Part of this going forward involves remaining true to the company’s original mission, which was to be innovative and open-minded about new technology and processes. Indeed, for all of its success, remaining flexible and agile is the goal.
“I don’t consider us a start-up anymore, but we still have a lot of that start-up mentality. We go from concept to action pretty quickly. There are not a lot of layers for ideas to get bogged down in and shrivel on the vine,” he explains.
As proof, he points to the speed at which Catalyst can erect and dismantle its fracking operations. “We can move our pumps, set up, and be ready in twelve hours or less. My guys are telling me I can get it down to eight hours; I don’t know any system in the fracking world that does that,” Moore says.
Quick installation, of course, means more pumping time for clients. This dynamic approach also draws potential employees who want to break away from the more conservative mindset inherent in the conventional oil and gas sector.
“If people have ways of doing things better, faster, safer, more efficient, and profitable, we listen to those people. Sometimes, our meeting in the morning can result in action being taken after lunch. I think that appeals to a lot of people, and because of that, we’ve been able to get some really good talent,” states Moore. Current employment at Catalyst stands at approximately 185 individuals.
The company’s business model is centered on rentals. Instead of selling the Vortex Prime and other fracking solutions, Catalyst leases out equipment and crews. The firm remains focused on the Permian Basin—a region encompassing West Texas and Southeast New Mexico containing vast oil and natural gas deposits.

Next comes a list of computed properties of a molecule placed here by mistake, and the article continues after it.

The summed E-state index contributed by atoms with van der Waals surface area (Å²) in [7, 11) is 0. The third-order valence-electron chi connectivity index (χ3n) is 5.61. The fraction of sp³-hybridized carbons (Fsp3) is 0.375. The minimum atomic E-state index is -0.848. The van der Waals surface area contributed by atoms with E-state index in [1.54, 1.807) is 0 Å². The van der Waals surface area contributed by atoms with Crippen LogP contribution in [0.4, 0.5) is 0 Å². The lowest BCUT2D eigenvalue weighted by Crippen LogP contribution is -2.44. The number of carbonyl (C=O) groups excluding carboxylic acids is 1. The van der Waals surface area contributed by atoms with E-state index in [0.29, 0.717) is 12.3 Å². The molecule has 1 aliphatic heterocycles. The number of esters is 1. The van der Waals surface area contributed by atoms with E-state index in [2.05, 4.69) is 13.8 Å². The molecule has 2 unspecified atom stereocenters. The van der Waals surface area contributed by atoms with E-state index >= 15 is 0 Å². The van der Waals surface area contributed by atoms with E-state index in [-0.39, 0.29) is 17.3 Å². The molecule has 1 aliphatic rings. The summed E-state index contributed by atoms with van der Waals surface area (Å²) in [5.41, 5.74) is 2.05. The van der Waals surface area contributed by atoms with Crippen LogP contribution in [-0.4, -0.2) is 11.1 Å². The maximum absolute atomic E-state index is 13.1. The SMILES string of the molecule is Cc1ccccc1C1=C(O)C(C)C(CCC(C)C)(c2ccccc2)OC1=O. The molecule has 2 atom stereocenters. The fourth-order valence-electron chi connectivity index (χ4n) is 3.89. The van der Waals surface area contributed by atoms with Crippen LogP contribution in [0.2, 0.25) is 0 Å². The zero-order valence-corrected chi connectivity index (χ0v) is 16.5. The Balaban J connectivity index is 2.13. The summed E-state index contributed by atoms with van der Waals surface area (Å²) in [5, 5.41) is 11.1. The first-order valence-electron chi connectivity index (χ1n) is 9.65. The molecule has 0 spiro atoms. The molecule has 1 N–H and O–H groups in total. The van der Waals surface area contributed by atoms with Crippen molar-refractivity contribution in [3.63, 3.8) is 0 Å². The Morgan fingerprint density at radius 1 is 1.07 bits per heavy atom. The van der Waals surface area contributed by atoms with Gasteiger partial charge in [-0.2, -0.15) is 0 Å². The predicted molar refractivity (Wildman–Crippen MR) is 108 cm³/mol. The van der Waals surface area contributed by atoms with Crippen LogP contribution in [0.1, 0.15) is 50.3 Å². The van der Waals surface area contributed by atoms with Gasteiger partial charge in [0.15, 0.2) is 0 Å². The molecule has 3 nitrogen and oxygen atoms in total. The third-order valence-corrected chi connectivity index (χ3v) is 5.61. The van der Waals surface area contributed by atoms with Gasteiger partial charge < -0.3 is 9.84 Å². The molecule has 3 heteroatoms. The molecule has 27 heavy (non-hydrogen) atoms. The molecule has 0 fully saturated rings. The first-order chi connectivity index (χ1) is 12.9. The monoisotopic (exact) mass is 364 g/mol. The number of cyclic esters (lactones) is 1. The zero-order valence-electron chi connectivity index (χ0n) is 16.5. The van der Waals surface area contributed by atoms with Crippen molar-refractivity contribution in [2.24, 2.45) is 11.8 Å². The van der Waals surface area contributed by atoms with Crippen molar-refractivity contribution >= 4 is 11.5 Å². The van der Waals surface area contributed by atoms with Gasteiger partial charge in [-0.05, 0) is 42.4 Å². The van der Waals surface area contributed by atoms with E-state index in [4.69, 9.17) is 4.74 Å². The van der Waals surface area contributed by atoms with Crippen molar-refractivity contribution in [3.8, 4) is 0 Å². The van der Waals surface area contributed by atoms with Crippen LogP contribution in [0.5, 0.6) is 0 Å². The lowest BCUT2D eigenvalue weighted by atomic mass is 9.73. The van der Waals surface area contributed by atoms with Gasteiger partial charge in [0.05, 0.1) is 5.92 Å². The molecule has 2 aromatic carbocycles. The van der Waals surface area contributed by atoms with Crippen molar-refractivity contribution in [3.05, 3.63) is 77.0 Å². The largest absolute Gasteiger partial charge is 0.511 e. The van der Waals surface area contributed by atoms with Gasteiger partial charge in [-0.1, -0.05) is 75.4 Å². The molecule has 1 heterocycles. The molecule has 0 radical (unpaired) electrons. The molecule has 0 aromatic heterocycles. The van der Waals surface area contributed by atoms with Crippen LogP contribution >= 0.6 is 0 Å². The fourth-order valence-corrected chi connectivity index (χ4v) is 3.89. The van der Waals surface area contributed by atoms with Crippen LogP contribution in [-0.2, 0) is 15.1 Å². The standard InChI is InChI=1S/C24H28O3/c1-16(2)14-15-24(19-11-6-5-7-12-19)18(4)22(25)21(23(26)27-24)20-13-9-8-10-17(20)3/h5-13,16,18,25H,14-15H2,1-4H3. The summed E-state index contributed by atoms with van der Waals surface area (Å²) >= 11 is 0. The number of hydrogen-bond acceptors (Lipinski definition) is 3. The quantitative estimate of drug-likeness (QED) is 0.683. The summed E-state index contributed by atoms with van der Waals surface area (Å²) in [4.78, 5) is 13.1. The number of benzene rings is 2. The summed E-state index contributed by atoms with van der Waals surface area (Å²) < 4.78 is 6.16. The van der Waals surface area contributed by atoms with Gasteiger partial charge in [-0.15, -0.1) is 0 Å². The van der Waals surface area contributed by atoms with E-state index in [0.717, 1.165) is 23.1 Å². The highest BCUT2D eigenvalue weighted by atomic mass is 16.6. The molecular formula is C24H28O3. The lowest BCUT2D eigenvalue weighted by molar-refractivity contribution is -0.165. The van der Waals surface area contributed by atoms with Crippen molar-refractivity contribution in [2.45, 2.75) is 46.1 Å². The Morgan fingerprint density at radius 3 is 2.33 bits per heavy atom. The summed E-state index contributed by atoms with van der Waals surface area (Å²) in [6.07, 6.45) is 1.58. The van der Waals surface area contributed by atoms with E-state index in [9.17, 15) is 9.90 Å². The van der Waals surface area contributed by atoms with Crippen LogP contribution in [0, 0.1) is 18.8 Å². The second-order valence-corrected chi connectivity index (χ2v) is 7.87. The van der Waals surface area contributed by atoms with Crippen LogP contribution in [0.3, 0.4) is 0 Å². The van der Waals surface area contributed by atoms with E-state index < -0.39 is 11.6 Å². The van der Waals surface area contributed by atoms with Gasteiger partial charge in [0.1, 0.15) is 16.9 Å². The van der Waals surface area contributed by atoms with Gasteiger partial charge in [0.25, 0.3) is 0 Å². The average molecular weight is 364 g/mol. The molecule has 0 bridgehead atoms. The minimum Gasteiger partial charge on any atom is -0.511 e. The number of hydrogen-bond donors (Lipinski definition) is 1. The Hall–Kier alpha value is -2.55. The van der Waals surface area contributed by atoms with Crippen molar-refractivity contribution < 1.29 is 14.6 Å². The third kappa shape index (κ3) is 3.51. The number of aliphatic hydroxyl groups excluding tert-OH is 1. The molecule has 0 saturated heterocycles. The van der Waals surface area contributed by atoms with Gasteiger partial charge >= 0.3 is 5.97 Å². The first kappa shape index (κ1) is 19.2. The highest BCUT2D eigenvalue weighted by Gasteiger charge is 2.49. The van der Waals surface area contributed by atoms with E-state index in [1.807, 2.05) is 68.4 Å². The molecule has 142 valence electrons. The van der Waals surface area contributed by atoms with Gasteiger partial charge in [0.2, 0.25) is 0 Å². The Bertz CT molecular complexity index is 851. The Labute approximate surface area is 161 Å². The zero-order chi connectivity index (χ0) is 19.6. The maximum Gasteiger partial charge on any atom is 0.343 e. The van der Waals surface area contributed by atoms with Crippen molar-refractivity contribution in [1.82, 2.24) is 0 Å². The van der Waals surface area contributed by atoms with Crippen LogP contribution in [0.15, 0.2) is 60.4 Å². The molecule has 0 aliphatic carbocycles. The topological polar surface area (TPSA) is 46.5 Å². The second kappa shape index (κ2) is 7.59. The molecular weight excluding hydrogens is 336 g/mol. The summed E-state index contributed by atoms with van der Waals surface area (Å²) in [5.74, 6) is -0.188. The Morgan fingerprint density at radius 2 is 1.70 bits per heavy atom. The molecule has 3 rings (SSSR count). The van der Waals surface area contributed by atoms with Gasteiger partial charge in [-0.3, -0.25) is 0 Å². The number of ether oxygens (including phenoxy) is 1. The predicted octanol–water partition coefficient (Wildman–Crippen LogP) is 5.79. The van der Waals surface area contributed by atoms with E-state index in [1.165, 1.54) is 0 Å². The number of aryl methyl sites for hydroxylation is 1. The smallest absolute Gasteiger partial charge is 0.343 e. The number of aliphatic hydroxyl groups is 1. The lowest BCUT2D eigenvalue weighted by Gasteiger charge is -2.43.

“There’s a lot of work in the Permian,” says Moore, “and we’ve had people reach out to us from outside the United States and areas outside the Permian Basin. Currently, we’re building capacity,” he explains. “At the moment, it seems to make the most sense to keep this technology operating as close to our home base as possible. We like the fact that we don’t have to fly in experts. We’ve partnered with people who have boots on the ground.”
Like other fracking companies in the Permian Basin, Catalyst has had to respond to certain industry trends, including simultaneous fracturing, aka simul-frac, and electric fracturing, or e-frac. Moore is a strong proponent of the former and not a huge fan of the latter.
While conventional fracking fleets use diesel-powered pumps, e-frac systems run on electricity. By using an e-frac fleet, energy companies can reduce fuel consumption and greenhouse gas emissions, but it is hardly a perfect solution. Large-scale e-frac systems have such high energy needs that they cannot be plugged into an existing electrical grid, and this would not be a realistic option in much of the Permian Basin anyway.
The Texas electrical grid is independent of other state grids, leaving it highly vulnerable to unexpected surges in demand. A cold snap in the Lone Star State in early 2021 resulted in the near-collapse of the grid as Texans cranked their thermostats.
“When people say e-frac, they assume it’s easy and quick and clean; they don’t realize all that goes into it,” Moore says. Gas-powered generators are needed to create electricity for e-frac systems, a requirement that can be expensive and inconvenient.
He is considerably more enthusiastic about the emergence of simul-frac, a hydraulic fracturing process entailing the use of two horizontal wells at the same time. “We feel [our] technology is perfectly suited for simul-frac because it amplifies and multiplies that fuel saving,” he shares. The compact size of the Vortex Prime system also means it is a good fit for simul-frac operations.
When asked about the future, Moore anticipates expansion. “I think we’d like to be at eight fleets by the end of 2024. We should be adding our fourth fleet somewhere in Q4 of this year, so that’s a growth of four fleets next calendar year. We’ve talked about all kinds of options but, at the end of it all, we’re focused on making sure we grow in a [controlled] manner and that we maintain service quality and maintain safety. We feel like everything good that will happen, will happen as long as we manage those things.”